Some books seem to be almost universally loved, but still we harbour reservations about them. Will we love them as much as almost all other readers? Or will there be something about them that we will not enjoy? More often than not I just decide not to read such books and end up forgetting about them. Other times, however, those books keep on reappearing on my radar until I finally decide to read them to figure out once and for all if they are my type of books or not.
I’ve recently decided to read two hyped books that I had been ambivalent about for a long time for various reasons.
Normal People by Sally Rooney
Partially set in a small town in the West of Ireland, Normal People has as main characters Connell and Marianne. They are from different backgrounds and have distinct experiences at school. Ever since I started seeing this book mentioned everywhere, I have been unsure whether I wanted to read it or not. I would read some reviews and think it sounded amazing, while some weeks later I would read others and would start feeling that this wasn’t a book I would enjoy after all. It didn’t help that it was being called a millennial book. What is that even supposed to mean? Millennials are those who were born between 1981 and 1996. As a millennial myself, I can assure you that the people in this cohort don’t all have the exact same experiences and don’t all think the same.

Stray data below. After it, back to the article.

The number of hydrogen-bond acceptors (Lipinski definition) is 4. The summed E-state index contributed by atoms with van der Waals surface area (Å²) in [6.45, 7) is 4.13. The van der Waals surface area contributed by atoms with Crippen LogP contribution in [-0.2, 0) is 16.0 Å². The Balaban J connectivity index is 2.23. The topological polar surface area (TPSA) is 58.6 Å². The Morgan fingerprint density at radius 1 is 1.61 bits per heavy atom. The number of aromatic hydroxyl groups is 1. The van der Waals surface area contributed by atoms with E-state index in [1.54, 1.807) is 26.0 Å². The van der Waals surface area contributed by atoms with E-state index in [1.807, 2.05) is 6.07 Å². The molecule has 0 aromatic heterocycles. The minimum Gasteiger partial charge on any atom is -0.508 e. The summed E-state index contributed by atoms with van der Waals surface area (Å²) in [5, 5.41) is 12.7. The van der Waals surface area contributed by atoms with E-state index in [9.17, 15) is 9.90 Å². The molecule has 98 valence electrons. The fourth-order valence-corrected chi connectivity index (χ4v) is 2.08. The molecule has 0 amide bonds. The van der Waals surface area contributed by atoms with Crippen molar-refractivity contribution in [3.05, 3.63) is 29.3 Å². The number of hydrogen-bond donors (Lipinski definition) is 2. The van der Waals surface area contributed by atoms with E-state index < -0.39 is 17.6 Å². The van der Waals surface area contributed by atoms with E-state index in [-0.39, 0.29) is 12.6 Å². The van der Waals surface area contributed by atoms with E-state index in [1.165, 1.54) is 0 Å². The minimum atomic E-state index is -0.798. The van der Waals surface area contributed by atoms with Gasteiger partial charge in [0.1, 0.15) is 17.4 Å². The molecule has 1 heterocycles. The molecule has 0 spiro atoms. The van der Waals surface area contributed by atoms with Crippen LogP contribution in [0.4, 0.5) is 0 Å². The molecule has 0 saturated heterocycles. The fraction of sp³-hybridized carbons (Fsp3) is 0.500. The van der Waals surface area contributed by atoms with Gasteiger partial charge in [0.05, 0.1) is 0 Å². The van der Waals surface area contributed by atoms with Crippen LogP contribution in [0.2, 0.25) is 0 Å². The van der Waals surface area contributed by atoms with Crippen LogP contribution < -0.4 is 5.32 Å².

Without having read the book, I decided to watch the TV adaptation. I thought it was alright but wasn’t too impressed. It would have benefited from exploring some issues further. I’ve now decided to read the book, though. Why? Because of a very negative review! This week when I saw people on Twitter criticising a review of it published on The Sydney Morning Herald, I couldn’t help but read it. The strong words of the reviewer (who doesn’t seem to grasp the purpose of the Erasmus programme for a start) aroused my curiosity about the book again. The first sentence of the review is so condescending:
“Ever felt as though you were the only person who can see while everyone around you is blind?”
I don’t tend to write “in my opinion” on my reviews (I think that is somewhat redundant since a review is by definition an opinion piece) and even I think this is showing a bit too much confidence in one’s views. So, I decided to one day read Normal People and challenge myself to write a, let’s say, less inflammatory review even if I end up not liking it.
The Night Circus by Erin Morgenstern
I’ve lost count of how many times I added and removed The Night Circus from my wish list in the latest years. It is set in a circus that arrives in certain towns without previous warning. So many people love this book! It’s supposed to be very whimsical and that excites and scares me in equal measure. I’m both curious and afraid I won’t like it as much as everyone else. The only way to find out is to finally read it.
Are there any hyped books that took you a long time to decide reading? Tell me in the comments!